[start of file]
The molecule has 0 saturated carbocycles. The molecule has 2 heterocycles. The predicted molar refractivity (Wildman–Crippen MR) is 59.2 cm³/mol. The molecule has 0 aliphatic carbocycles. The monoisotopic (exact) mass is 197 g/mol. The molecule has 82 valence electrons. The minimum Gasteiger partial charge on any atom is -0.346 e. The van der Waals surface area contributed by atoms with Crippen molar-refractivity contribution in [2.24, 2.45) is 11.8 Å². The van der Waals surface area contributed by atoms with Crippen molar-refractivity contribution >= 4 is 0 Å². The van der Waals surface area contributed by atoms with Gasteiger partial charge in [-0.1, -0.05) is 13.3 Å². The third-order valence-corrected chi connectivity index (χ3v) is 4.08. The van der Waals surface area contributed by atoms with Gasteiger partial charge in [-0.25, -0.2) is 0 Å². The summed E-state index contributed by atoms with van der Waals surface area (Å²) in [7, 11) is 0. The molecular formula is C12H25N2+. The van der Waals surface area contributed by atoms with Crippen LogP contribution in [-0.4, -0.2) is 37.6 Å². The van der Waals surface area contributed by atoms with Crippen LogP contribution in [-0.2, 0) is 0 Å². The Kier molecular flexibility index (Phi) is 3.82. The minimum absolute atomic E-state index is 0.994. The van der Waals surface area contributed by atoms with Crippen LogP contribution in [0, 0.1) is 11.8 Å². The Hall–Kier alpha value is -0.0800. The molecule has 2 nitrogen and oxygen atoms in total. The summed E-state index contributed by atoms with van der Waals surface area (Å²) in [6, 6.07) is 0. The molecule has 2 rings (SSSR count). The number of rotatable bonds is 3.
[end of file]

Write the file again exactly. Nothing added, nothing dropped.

The molecule has 0 saturated carbocycles. The molecule has 2 heterocycles. The predicted molar refractivity (Wildman–Crippen MR) is 59.2 cm³/mol. The molecule has 0 aliphatic carbocycles. The monoisotopic (exact) mass is 197 g/mol. The molecule has 82 valence electrons. The minimum Gasteiger partial charge on any atom is -0.346 e. The van der Waals surface area contributed by atoms with Crippen molar-refractivity contribution in [2.24, 2.45) is 11.8 Å². The van der Waals surface area contributed by atoms with Crippen molar-refractivity contribution >= 4 is 0 Å². The van der Waals surface area contributed by atoms with Gasteiger partial charge in [-0.1, -0.05) is 13.3 Å². The third-order valence-corrected chi connectivity index (χ3v) is 4.08. The van der Waals surface area contributed by atoms with Gasteiger partial charge in [-0.25, -0.2) is 0 Å². The summed E-state index contributed by atoms with van der Waals surface area (Å²) in [7, 11) is 0. The molecular formula is C12H25N2+. The van der Waals surface area contributed by atoms with Crippen LogP contribution in [-0.4, -0.2) is 37.6 Å². The van der Waals surface area contributed by atoms with Crippen LogP contribution in [-0.2, 0) is 0 Å². The Kier molecular flexibility index (Phi) is 3.82. The minimum absolute atomic E-state index is 0.994. The van der Waals surface area contributed by atoms with Crippen LogP contribution in [0, 0.1) is 11.8 Å². The Hall–Kier alpha value is -0.0800. The molecule has 2 nitrogen and oxygen atoms in total. The summed E-state index contributed by atoms with van der Waals surface area (Å²) in [6, 6.07) is 0. The molecule has 2 rings (SSSR count). The number of rotatable bonds is 3.